Engineer reworks the Kindle for his disabled sister
Most people choose a tablet computer based on what it can do, but the man you're about to meet is not most people. He decided it was more important to make the device he chose work the way he wanted it to.
If Glenn Johnson's bedroom in Santa Cruz looks more like a miniature radio shack, there's a good reason. He's spent hundreds of hours there building a surprise gift for his sister Amberly who suffers from cerebral palsy.
"She loves to read, so just holding a book on her wheel chair turning pages is difficult," he said.
He wanted to give Amberly the gift of reading back by using the popular Kindle reader, but since the disease had devastated the motor control in her hands, even a tablet was difficult to use.
"Device like the kindle is great for reading, but requires a certain amount of dexterity to use," he said.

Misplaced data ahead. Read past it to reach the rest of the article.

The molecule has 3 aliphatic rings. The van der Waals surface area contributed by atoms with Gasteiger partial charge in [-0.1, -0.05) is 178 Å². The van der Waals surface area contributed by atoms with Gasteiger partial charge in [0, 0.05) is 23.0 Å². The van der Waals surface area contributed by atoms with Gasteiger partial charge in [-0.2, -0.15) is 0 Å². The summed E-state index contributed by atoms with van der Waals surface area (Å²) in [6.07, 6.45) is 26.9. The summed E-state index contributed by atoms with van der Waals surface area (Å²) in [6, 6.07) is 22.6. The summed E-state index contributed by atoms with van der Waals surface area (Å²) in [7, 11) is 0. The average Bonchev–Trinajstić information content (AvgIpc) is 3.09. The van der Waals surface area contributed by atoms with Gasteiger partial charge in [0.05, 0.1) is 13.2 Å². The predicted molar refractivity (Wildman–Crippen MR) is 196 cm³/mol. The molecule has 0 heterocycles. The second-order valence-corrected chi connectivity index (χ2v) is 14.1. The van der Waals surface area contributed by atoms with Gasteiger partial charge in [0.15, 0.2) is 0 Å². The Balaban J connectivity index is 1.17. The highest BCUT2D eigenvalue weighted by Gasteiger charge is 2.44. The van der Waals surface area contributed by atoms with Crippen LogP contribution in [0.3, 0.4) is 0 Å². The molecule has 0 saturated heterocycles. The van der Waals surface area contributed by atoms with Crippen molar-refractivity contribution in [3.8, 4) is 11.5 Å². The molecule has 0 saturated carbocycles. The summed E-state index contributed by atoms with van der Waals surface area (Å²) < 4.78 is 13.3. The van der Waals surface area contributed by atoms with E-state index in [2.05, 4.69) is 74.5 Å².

So Johnson set out to build an oversized control panel, with large buttons that Amberly could navigate. That turned out to be the easy part. Marrying it to the Kindle's miniaturized circuitry to months more work for the electrical engineering graduate.
"So I circumvented it, and through lengthy trial and error process, figured out how their keyboard works and mimicked it," he explained.
He says the final step involved cracking the Kindle's software and adding extra code to make the controller work. But six months after he started, Johnson was finally able to bring the device he calls the "Franken-Kindle" to his sister. It was a moment he captured on home video. After a few minutes of trial and error, Amberly was turning the pages of a virtual book.
Using his sister's feedback, Johnson is now working on streamlining the design. He says his ultimate goal is a device that could help not only Amberly, but other disabled readers as well.
Johnson says the initial project cost him about $300 in parts, but he believes a commercial version could be made quite inexpensively.
kindle, technology, carolyn johnson
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